This video is a bit over-dramatized, but in a nutshell it proves that too much technological connectivity is ruining our lives.
As a manic content farmer, I understand these pitfalls, which is why lately I've been turning off my phone at every social engagement or activity when speaking and undivided attention is a necessary premium. When people give you the time, the least we can do is give others our complete self for that period of connectivity. After all, the stuff on that little screen is more fleeting and, if you think about it, less valuable in the long run than the takeaways you gain face to face.
Kudos to director Eliot Rausch for his efforts.
Follow Anthony on Twitter: @antbrent
We expect paintings to be static. Perhaps a card player is sitting in a chair, frozen. Or layered drips of paint that have become dry puddles. We know that the painter’s hand moved when these were made (how fast, we don’t know, but it’s easy to point at Jackson Pollock as a vigorous counterpoint to Paul Cézanne), but the artists knew that the result would be still.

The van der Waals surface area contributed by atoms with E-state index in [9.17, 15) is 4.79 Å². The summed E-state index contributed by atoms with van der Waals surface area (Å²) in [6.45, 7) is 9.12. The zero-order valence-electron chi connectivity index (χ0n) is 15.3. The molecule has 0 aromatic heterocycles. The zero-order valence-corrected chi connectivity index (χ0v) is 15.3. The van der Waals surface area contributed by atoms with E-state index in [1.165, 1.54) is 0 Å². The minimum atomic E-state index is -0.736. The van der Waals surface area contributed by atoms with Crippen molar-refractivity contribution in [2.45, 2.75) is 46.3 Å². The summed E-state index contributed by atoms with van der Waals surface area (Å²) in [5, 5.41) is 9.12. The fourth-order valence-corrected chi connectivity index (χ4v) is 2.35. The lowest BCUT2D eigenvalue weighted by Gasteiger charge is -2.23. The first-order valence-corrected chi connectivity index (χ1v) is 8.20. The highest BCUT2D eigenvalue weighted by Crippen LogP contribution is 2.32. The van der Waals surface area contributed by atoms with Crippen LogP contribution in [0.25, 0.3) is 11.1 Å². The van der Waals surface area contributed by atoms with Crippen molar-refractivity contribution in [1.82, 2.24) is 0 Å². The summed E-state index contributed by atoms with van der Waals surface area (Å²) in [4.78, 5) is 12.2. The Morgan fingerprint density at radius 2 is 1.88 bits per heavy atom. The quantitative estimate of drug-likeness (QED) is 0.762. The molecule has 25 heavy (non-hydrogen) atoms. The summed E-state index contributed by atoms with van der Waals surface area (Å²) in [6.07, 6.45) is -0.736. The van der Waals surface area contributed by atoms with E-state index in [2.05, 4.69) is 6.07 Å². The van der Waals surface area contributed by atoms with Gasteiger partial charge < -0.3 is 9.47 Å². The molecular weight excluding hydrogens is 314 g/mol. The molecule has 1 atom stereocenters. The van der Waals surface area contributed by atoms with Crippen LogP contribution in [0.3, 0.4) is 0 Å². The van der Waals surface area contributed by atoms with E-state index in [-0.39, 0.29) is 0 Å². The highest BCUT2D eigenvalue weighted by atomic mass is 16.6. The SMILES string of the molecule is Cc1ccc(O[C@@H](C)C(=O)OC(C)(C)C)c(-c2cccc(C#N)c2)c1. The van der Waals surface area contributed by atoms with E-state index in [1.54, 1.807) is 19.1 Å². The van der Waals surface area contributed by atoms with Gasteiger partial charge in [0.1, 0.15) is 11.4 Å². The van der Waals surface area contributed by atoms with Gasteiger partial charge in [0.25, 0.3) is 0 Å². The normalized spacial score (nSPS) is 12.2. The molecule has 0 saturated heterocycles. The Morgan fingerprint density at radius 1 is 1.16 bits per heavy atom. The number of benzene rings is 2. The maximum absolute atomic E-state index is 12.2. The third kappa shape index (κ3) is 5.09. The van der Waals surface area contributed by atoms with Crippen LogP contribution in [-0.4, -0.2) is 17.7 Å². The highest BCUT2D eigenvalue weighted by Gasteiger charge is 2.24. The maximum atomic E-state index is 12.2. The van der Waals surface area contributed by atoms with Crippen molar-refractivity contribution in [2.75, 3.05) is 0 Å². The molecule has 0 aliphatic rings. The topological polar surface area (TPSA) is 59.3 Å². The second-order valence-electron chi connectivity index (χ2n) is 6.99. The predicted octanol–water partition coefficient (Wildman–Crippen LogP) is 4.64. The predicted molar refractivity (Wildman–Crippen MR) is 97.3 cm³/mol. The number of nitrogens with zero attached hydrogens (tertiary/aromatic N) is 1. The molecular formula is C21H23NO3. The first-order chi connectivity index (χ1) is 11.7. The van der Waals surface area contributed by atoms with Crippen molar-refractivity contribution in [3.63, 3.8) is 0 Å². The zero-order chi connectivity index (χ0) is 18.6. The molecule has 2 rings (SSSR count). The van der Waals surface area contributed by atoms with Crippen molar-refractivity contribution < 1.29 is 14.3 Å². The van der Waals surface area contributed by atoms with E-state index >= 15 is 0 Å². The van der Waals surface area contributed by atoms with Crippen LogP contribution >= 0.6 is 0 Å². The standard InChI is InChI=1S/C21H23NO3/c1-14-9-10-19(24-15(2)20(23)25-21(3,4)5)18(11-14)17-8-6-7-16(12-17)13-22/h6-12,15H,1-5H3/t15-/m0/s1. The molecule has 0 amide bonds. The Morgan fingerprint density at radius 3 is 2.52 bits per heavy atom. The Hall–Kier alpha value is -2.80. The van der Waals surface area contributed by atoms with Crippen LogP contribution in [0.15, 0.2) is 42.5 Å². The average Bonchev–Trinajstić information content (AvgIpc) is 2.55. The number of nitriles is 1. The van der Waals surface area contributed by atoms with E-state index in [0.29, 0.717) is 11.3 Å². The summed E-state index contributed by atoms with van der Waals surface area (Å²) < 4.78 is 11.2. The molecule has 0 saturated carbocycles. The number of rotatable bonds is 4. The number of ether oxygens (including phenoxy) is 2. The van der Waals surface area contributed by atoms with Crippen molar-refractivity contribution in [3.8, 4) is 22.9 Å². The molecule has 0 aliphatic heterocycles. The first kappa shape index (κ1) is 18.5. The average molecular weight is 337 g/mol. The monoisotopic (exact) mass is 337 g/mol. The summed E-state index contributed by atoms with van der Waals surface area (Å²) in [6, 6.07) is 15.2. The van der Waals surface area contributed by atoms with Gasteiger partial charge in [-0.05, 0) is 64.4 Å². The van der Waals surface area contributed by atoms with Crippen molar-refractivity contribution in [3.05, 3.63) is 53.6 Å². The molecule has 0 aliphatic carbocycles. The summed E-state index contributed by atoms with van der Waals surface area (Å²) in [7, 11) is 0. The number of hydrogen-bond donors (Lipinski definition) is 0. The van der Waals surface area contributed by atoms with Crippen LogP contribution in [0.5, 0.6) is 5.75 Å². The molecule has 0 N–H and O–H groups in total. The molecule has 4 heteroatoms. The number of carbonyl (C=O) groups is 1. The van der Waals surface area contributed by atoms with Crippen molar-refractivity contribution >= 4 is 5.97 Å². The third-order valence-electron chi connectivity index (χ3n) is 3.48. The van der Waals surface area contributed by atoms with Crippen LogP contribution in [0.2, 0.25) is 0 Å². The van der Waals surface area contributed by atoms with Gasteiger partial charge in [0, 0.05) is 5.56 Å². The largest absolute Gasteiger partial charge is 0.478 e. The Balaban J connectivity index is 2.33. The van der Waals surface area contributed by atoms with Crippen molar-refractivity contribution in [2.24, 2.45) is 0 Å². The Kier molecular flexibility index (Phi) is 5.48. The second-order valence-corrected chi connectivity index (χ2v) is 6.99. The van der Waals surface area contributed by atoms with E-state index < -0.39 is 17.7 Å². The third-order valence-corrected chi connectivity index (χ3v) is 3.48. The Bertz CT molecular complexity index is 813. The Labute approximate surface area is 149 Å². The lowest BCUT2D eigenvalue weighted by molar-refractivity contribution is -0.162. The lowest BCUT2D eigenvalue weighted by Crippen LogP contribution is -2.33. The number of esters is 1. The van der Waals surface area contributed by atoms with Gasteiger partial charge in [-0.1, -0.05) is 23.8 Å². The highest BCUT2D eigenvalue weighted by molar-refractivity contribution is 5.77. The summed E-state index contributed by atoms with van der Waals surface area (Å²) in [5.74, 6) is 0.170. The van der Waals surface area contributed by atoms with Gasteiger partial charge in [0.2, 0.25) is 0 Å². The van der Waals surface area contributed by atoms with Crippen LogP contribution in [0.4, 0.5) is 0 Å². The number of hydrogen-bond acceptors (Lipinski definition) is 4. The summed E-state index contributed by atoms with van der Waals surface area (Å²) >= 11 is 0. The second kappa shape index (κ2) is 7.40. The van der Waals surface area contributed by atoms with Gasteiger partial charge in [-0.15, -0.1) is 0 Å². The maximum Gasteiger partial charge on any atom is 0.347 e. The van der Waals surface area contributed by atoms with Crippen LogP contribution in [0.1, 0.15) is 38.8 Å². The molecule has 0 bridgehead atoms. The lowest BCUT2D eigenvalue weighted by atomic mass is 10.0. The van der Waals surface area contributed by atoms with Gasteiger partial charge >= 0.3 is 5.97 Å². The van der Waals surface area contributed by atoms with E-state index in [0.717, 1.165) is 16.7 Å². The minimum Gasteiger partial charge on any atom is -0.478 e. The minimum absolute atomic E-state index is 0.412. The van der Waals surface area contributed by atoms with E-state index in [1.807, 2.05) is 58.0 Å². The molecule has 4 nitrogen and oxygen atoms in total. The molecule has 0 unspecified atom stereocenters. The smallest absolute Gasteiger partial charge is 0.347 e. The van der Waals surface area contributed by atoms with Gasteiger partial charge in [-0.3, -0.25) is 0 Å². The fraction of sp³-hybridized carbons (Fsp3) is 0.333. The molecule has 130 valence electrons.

“The determination of progress by catalogues and television sets. Only machinery. And blood transfusers” –Cannibal Manifesto, Oswald de Andrade
Maryann and Raymond Eger started dating when they were teenagers in New Dorp Beach, Staten Island. They have been together for over forty years, raising their family in the same house that Maryann was born in. Now, Hurricane Sandy may force them to leave the place they have always called home.
Follow Jika on Twitter @JikaGlez
Here I present two videos featuring two women doing remarkable work toward freedom and democracy for their home country, Burma: the artist Chaw Ei Thein and the Nobel Peace Prize laureate, newly elected Parliamentarian, and chair person of the National League for Democracy, Aung San Suu Kyi (affectionately known as "The Lady").
[Raeda Saadeh, Vacuum. 2007. Video-Installation]
Maria arrived to the United States when she was only 2 years old. She has lived in White Plains, New York for most of her life, and while she considers herself to be an American, she is still an undocumented immigrant under U.S. law.
Maria works as a tattoo artist at La Tinta de la Santa Muerte, a tattoo and piercing shop that she runs with her family.
Here is the final installment of our week long vlog series of four Burmese artists who will be headlining our first ever art show "To Be or Not to Be" at Gallery35 in New York. Below is a profile of Min Kyaw Khine which I chef-ed up. Check it out and if you're in the NYC area, feel free to swing by and experience their work first hand.
Follow Anthony on Twitter @culturegy